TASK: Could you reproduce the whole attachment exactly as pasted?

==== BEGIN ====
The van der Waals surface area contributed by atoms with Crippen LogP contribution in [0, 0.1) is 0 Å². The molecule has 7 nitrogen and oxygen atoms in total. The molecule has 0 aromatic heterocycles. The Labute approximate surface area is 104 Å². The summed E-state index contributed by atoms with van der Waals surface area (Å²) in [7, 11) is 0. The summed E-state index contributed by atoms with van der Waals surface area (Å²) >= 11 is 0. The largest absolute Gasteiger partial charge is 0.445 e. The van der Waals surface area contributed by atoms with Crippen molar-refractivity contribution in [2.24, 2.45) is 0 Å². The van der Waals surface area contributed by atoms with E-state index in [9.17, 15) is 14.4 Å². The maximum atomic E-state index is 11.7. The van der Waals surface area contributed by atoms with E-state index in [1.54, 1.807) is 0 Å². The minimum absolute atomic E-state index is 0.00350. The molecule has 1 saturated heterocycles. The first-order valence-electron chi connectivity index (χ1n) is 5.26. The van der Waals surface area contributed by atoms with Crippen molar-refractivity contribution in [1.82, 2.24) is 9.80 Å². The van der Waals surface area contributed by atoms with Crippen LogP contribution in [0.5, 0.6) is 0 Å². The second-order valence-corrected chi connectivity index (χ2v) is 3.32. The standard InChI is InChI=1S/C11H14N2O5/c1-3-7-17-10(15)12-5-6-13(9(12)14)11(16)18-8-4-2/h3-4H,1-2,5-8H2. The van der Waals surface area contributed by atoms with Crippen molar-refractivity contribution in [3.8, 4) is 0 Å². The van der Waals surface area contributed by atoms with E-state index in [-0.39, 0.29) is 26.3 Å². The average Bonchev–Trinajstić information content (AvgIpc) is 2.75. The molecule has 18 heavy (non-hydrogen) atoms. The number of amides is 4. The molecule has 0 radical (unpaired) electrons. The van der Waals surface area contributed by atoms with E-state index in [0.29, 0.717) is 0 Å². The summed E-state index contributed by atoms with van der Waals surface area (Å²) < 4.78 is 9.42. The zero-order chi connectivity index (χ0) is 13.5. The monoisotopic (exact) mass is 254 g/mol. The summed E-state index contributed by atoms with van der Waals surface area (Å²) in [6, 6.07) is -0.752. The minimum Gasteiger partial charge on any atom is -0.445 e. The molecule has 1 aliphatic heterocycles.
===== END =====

The van der Waals surface area contributed by atoms with Crippen LogP contribution in [0, 0.1) is 0 Å². The molecule has 7 nitrogen and oxygen atoms in total. The molecule has 0 aromatic heterocycles. The Labute approximate surface area is 104 Å². The summed E-state index contributed by atoms with van der Waals surface area (Å²) in [7, 11) is 0. The summed E-state index contributed by atoms with van der Waals surface area (Å²) >= 11 is 0. The largest absolute Gasteiger partial charge is 0.445 e. The van der Waals surface area contributed by atoms with Crippen molar-refractivity contribution in [2.24, 2.45) is 0 Å². The van der Waals surface area contributed by atoms with E-state index in [9.17, 15) is 14.4 Å². The maximum atomic E-state index is 11.7. The van der Waals surface area contributed by atoms with E-state index in [1.54, 1.807) is 0 Å². The minimum absolute atomic E-state index is 0.00350. The molecule has 1 saturated heterocycles. The first-order valence-electron chi connectivity index (χ1n) is 5.26. The van der Waals surface area contributed by atoms with Crippen molar-refractivity contribution in [1.82, 2.24) is 9.80 Å². The van der Waals surface area contributed by atoms with Crippen LogP contribution in [0.5, 0.6) is 0 Å². The second-order valence-corrected chi connectivity index (χ2v) is 3.32. The standard InChI is InChI=1S/C11H14N2O5/c1-3-7-17-10(15)12-5-6-13(9(12)14)11(16)18-8-4-2/h3-4H,1-2,5-8H2. The van der Waals surface area contributed by atoms with Crippen molar-refractivity contribution in [3.8, 4) is 0 Å². The van der Waals surface area contributed by atoms with E-state index in [-0.39, 0.29) is 26.3 Å². The average Bonchev–Trinajstić information content (AvgIpc) is 2.75. The molecule has 18 heavy (non-hydrogen) atoms. The number of amides is 4. The molecule has 0 radical (unpaired) electrons. The van der Waals surface area contributed by atoms with E-state index in [0.29, 0.717) is 0 Å². The summed E-state index contributed by atoms with van der Waals surface area (Å²) < 4.78 is 9.42. The zero-order chi connectivity index (χ0) is 13.5. The monoisotopic (exact) mass is 254 g/mol. The summed E-state index contributed by atoms with van der Waals surface area (Å²) in [6, 6.07) is -0.752. The minimum Gasteiger partial charge on any atom is -0.445 e. The molecule has 1 aliphatic heterocycles.